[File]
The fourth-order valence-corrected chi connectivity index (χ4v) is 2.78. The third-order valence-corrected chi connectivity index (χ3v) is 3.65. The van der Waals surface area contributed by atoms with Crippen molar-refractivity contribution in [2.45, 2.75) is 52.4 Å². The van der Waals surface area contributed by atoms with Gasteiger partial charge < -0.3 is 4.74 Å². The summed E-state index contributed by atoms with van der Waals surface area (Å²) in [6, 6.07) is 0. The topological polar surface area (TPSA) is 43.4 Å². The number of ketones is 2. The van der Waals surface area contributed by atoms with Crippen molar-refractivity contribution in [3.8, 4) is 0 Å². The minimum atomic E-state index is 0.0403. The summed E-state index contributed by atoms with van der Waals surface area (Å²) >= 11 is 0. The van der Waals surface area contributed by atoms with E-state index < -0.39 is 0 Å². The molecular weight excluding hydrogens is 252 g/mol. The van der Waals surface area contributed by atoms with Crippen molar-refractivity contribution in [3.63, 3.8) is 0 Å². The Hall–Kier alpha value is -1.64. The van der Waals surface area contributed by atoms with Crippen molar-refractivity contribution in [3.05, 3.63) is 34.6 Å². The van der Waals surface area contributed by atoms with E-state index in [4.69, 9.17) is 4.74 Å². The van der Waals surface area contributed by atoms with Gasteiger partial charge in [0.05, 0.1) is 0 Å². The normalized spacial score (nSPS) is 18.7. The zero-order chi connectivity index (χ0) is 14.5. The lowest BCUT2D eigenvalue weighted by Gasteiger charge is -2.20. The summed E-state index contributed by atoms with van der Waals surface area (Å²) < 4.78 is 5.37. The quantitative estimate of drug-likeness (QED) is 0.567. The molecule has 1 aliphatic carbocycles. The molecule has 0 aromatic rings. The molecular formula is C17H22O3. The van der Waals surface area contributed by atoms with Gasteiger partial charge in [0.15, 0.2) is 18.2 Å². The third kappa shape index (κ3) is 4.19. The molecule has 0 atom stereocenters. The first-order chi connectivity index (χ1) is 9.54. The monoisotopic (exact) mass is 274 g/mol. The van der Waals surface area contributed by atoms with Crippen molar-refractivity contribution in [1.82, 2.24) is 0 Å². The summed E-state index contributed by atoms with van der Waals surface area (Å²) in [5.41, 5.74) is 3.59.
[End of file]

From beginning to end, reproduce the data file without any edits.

The fourth-order valence-corrected chi connectivity index (χ4v) is 2.78. The third-order valence-corrected chi connectivity index (χ3v) is 3.65. The van der Waals surface area contributed by atoms with Crippen molar-refractivity contribution in [2.45, 2.75) is 52.4 Å². The van der Waals surface area contributed by atoms with Gasteiger partial charge < -0.3 is 4.74 Å². The summed E-state index contributed by atoms with van der Waals surface area (Å²) in [6, 6.07) is 0. The topological polar surface area (TPSA) is 43.4 Å². The number of ketones is 2. The van der Waals surface area contributed by atoms with Crippen molar-refractivity contribution in [3.8, 4) is 0 Å². The minimum atomic E-state index is 0.0403. The summed E-state index contributed by atoms with van der Waals surface area (Å²) >= 11 is 0. The van der Waals surface area contributed by atoms with E-state index < -0.39 is 0 Å². The molecular weight excluding hydrogens is 252 g/mol. The van der Waals surface area contributed by atoms with Crippen molar-refractivity contribution in [3.63, 3.8) is 0 Å². The Hall–Kier alpha value is -1.64. The van der Waals surface area contributed by atoms with Crippen molar-refractivity contribution in [3.05, 3.63) is 34.6 Å². The van der Waals surface area contributed by atoms with E-state index in [4.69, 9.17) is 4.74 Å². The van der Waals surface area contributed by atoms with Gasteiger partial charge in [0.05, 0.1) is 0 Å². The normalized spacial score (nSPS) is 18.7. The zero-order chi connectivity index (χ0) is 14.5. The lowest BCUT2D eigenvalue weighted by Gasteiger charge is -2.20. The summed E-state index contributed by atoms with van der Waals surface area (Å²) < 4.78 is 5.37. The quantitative estimate of drug-likeness (QED) is 0.567. The molecule has 1 aliphatic carbocycles. The molecule has 0 aromatic rings. The molecular formula is C17H22O3. The van der Waals surface area contributed by atoms with Gasteiger partial charge in [0.15, 0.2) is 18.2 Å². The third kappa shape index (κ3) is 4.19. The molecule has 0 atom stereocenters. The first-order chi connectivity index (χ1) is 9.54. The monoisotopic (exact) mass is 274 g/mol. The van der Waals surface area contributed by atoms with Crippen molar-refractivity contribution in [1.82, 2.24) is 0 Å². The summed E-state index contributed by atoms with van der Waals surface area (Å²) in [5.41, 5.74) is 3.59.